American Bison Fact File
American bison have a bulky body covered in long dark brown fur throughout the winter and lighter weight brown coats in the summer. Some animals have been found with cream, grey or speckled coats.
Both males and females have small curved horns. These can measure up to 61cm (2ft). Behind the head of the bison is a large hump. A small beard is present on the chin.
Males are larger than females. At the shoulder, they average 195cm (6.5ft) tall. From the head to the end of the body they measure 2-3.5m (6.6-11.5ft). Their weight ranges from 320 to 1,000kg (700-2,200lbs).
American bison are herbivores. They graze on foliage such as grasses, lichens, woody plant leaves, flowering plants, mosses and sedges. Through winter they will access grasses buried in the snow by sweeping their head from side to side.
Each day the American bison needs to drink water. They can also fulfill this requirement by eating snow.
The United States of America and Canada are the homes of the American bison. Formerly their range extended from Mexico across the United States and in to Canada. Now they occupy just 1% of their former range. Most populations live in protected reserves.
Wild 15 years
Captive 25 years
-- AD --
They occupy the prairies, meadows and woodlands. Their former range also used to include forests and semi-deserts.
Mating takes place from August to September. Male bison engaging in head butting displays to win mating rights with the females. Meanwhile females will gallop about to encourage the contest.
Gestation last for between 270 and 285 days. At the end of this period a single calf (or in rare cases twins) is born. Newborn calves are a reddish-brown colour. It lacks the distinctive hump of the adults which will take a few months to start developing.
Just a few hours after it is born the calf is on its feet running around. Mothers are protective of their calves and will charge those who get too close. Males do not participate in raising the calf. It will take seven to twelve months for the calf to wean from its mother.
Sexual maturity is reached between 2 and 3 years old. It is unlikely males will breed till they are 5 years old due to competition from other males.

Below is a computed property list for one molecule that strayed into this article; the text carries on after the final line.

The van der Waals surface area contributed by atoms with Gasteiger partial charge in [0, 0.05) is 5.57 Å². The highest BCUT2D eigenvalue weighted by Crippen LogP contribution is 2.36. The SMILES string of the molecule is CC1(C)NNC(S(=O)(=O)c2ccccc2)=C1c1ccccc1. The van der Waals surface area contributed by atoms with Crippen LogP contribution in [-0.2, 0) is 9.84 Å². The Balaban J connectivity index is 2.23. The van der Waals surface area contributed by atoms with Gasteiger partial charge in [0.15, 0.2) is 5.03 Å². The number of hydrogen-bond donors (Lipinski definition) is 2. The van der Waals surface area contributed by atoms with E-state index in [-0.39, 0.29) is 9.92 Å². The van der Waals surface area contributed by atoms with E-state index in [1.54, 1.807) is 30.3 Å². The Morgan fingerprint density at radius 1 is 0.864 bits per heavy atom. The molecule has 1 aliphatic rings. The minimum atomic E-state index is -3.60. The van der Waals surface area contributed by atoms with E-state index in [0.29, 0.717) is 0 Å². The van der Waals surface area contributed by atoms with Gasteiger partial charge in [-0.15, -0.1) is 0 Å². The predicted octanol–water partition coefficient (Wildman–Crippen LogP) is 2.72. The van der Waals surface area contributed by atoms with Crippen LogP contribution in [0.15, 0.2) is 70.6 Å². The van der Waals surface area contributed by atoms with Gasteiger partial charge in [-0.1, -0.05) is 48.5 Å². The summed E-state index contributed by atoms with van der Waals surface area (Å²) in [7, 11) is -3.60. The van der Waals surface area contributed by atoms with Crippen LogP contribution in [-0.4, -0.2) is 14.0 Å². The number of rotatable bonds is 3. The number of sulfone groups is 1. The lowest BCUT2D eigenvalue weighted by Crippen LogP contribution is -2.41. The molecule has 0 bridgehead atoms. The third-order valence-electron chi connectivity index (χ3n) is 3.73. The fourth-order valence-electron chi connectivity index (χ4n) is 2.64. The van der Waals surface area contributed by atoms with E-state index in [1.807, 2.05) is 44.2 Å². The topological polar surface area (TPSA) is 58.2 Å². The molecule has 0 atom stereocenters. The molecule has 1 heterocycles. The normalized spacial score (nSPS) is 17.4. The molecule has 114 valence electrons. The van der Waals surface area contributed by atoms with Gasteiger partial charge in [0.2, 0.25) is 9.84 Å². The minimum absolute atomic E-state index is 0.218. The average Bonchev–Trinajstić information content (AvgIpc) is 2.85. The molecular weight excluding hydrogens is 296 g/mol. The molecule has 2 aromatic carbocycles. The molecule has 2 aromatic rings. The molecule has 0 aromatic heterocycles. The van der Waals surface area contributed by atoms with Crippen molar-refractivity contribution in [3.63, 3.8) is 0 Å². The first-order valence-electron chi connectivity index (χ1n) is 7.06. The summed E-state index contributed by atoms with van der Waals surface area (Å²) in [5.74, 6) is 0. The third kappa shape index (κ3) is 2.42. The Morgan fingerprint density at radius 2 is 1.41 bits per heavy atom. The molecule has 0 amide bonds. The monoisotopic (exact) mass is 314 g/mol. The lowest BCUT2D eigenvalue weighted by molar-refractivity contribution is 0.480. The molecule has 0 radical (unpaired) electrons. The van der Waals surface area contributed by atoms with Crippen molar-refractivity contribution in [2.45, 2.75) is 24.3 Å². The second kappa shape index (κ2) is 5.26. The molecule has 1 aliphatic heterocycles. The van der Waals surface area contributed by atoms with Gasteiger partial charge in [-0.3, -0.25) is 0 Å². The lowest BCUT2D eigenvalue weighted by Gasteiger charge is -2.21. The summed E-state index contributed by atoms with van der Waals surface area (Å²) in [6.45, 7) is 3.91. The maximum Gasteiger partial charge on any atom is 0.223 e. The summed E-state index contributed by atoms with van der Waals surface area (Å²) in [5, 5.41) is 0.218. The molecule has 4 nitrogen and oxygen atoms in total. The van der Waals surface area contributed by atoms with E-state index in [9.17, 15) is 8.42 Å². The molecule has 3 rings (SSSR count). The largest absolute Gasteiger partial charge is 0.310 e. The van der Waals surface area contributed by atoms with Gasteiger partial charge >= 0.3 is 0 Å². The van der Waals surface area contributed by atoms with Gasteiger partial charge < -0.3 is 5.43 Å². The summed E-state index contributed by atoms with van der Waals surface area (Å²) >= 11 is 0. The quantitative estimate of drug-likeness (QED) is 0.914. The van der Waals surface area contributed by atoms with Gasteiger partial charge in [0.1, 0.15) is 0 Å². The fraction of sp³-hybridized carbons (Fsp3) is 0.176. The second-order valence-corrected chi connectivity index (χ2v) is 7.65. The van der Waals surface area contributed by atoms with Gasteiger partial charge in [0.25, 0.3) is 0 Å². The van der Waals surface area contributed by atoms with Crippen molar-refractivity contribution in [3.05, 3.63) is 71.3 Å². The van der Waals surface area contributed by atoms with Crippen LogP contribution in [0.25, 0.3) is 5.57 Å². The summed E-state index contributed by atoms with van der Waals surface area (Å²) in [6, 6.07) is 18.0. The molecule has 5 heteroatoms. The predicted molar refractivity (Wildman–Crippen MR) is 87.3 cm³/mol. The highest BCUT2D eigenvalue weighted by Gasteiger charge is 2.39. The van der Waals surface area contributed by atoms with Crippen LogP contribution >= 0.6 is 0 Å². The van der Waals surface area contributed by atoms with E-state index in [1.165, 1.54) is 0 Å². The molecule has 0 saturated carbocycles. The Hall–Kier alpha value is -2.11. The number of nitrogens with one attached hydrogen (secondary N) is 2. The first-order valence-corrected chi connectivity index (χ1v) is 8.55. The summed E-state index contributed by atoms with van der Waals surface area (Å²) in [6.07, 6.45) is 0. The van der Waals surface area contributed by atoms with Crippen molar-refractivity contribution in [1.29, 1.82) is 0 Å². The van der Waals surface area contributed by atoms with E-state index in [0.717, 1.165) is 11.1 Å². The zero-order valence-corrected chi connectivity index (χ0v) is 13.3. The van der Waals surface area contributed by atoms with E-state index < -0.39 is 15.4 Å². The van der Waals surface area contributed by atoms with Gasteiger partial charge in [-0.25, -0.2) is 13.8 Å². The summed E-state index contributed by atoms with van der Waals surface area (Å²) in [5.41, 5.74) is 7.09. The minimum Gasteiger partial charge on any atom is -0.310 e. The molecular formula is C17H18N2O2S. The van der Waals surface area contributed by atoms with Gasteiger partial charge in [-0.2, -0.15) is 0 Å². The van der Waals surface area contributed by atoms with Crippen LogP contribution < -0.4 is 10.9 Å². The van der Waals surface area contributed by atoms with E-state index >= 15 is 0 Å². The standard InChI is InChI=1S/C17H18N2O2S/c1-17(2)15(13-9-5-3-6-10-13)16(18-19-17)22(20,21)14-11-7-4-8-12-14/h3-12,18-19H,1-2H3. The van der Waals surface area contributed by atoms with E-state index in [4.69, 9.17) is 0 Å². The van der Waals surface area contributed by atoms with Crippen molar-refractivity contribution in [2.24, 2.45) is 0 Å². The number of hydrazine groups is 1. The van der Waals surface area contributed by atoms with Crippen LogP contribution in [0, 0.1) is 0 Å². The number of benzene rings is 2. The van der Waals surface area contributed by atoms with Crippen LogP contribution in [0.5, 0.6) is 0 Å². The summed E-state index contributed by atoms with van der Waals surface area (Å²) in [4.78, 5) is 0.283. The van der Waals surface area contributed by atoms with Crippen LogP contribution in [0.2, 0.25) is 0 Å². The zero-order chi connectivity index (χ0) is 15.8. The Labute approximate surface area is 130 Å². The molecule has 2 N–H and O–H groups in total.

American bison form herds. Females and their young will form herds which may also consist of some adult males. These can number up to 60. Males can roam individually or in herds which may number up to 30.
When moving together American bison will form single file lines in which they travel. They can run at speeds of up to 50km/h (30mph) and are also adept swimmers capable of crossing rivers.
Activity can take place at any time of the day. Feeding takes place at dawn and dusk.
Grooming takes place regularly with the bison finding a tree upon which to rub themselves. They will also take dust baths in loose soil.
Predators of the American bison are few and far between. Adults are relatively safe from predation. Ill and young bison may fall prey to a mountain lion, wolf or bears.
Their biggest threat is humans, who during the 19th century almost drove them to extinction. Large scale hunts were carried out including from trains to kill as many bison as possible. Some were used to make coats while others were just left to rot. The process was supported by the US government who saw the extermination of the bison as a means by which to drive the native Americans on to reservations. By the late 19th century Bison numbers dropped as low as 100.
The American bison is the United States national mammal. It is also the state mammal of Kansas, Wyoming and Oklahoma. In Canada Manitoba uses the American bison as the official province animal.
It features on a range of US currency with the most well-known being the “buffalo nickel” which was circulated between 1913 and 1938.
It is commonly referred to as the buffalo but is not related to the buffalo of Africa and Asia.
They are regularly farmed for meat and wool in the United States and overseas.
American bison are the heaviest land animals in America.
Aune, K., Jørgensen, D. & Gates, C. 2017. Bison bison (errata version published in 2018). The IUCN Red List of Threatened Species 2017: e.T2815A123789863. https://dx.doi.org/10.2305/IUCN.UK.2017-3.RLTS.T2815A45156541.en. Downloaded on 28 April 2020.
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